Sydney Film Festival: The Marriage

Olivia Watson
13th Jun 2018

Blerta Zeqiri's feature film debut The Marriage is marketed as the story of an atypical love triangle that unfolds on the background of the recent Kosovo war. Advertising it as such somewhat underestimates this drama, which sensitively explores concepts of love, family and identity without becoming the soap opera that it could have.

The context is chillingly established in the bleak opening scene where the remains of numerous unidentified bodies from the war are being examined by a solemn procession of people waiting to identify missing relatives.

Among them are couple Anita (Adriana Matoshi) and Bekim (Alban Ukaj), who are engaged to be married. Anita's parents have been missing since the war and she joins the quiet crowd waiting anxiously in the bitter cold for the possibility of identifying their lost loved ones.

Following this, the film follows the relationship between the two as they plan toward the big day, negotiating renovations, aspirations and familial expectations. Theirs is a warm, loving, relatable partnership that seems somewhat of a relieving breath in light of the recent past.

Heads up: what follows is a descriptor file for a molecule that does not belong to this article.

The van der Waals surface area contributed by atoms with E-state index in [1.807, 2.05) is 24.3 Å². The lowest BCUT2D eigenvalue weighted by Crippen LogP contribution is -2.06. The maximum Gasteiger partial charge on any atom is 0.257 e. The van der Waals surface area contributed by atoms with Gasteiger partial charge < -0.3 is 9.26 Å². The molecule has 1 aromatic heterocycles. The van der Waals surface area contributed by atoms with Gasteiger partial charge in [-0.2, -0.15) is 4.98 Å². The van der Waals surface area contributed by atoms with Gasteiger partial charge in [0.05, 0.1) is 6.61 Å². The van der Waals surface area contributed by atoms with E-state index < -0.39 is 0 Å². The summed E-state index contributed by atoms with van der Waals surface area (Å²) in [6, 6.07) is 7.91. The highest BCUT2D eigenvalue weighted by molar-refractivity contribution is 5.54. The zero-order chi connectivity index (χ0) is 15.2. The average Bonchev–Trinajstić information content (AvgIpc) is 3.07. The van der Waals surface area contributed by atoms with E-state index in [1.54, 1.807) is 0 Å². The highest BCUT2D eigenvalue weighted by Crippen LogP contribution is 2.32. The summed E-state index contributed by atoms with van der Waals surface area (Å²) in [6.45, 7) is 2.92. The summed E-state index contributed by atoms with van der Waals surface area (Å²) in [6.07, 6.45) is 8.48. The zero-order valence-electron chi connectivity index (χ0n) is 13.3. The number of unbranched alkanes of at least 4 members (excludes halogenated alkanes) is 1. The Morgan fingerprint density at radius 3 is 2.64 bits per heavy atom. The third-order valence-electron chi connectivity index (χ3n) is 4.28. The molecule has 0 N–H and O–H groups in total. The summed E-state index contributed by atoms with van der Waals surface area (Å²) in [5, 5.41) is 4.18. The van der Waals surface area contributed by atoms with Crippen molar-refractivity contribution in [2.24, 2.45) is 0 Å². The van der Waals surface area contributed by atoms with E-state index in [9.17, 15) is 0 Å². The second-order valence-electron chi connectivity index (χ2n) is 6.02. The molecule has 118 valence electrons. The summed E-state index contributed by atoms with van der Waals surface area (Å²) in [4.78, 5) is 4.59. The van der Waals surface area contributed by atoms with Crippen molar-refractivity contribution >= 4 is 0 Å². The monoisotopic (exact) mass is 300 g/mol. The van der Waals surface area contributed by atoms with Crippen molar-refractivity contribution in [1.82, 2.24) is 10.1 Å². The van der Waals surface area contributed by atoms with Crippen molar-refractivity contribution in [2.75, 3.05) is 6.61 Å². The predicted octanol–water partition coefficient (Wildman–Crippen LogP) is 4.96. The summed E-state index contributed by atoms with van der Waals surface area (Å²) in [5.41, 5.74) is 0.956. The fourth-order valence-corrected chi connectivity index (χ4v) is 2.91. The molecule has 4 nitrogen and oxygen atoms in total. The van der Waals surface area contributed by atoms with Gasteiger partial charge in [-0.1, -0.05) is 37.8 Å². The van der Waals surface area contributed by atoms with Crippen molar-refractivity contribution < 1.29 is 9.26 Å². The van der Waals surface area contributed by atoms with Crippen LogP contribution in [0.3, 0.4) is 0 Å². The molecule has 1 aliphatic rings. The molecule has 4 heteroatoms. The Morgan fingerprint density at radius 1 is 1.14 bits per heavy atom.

Soon, however, comes the return from France of Bekim's close friend Nol (Genc Salihu), following his heart to return to Kosovo in search of his former lover - Bekim. The trio discuss his misery over a lost and unrequited love, Bekim squirming and Anita blissfully oblivious the fact that this ex "girlfriend" of Nol's is in fact her own fiancé.

Perhaps my only gripe with the film is how Anita seems to remain for so long unaware of the attraction and relationship, both past and present, that evolves between the two men in parallel to her own life. She is a strong female character who likely will earn the sympathy of most viewers, and her ignorance of this somewhat unjustly discredits her.

The three leads are wonderful. You find yourself torn between achingly sympathising with each one in turn as they so veritably portray their individual characters' struggles.

Director Blerta Zeqiri was present at the Sydney Film Festival debut screening, and described how the filming process for this, her first feature film, took almost 5 years to make - "we put a lot of heart and love into it". 

Initially the war was not going to feature as part of the storyline but was later added, with the explanation that without it "it was not real enough". Zeqiri explained, "we were all touched by the war" and that not including it or the people's experiences of it and of post war Kosovo "felt that I was not portraying our society right".

The Marriage surpasses its descriptors as an LGBT rom-com or soap opera, as a moving dramatic exploration of love and all its conflicts on the background of a post war society.

The Marriage screened as part of The Sydney Film Festival.
In Albanian with English subtitles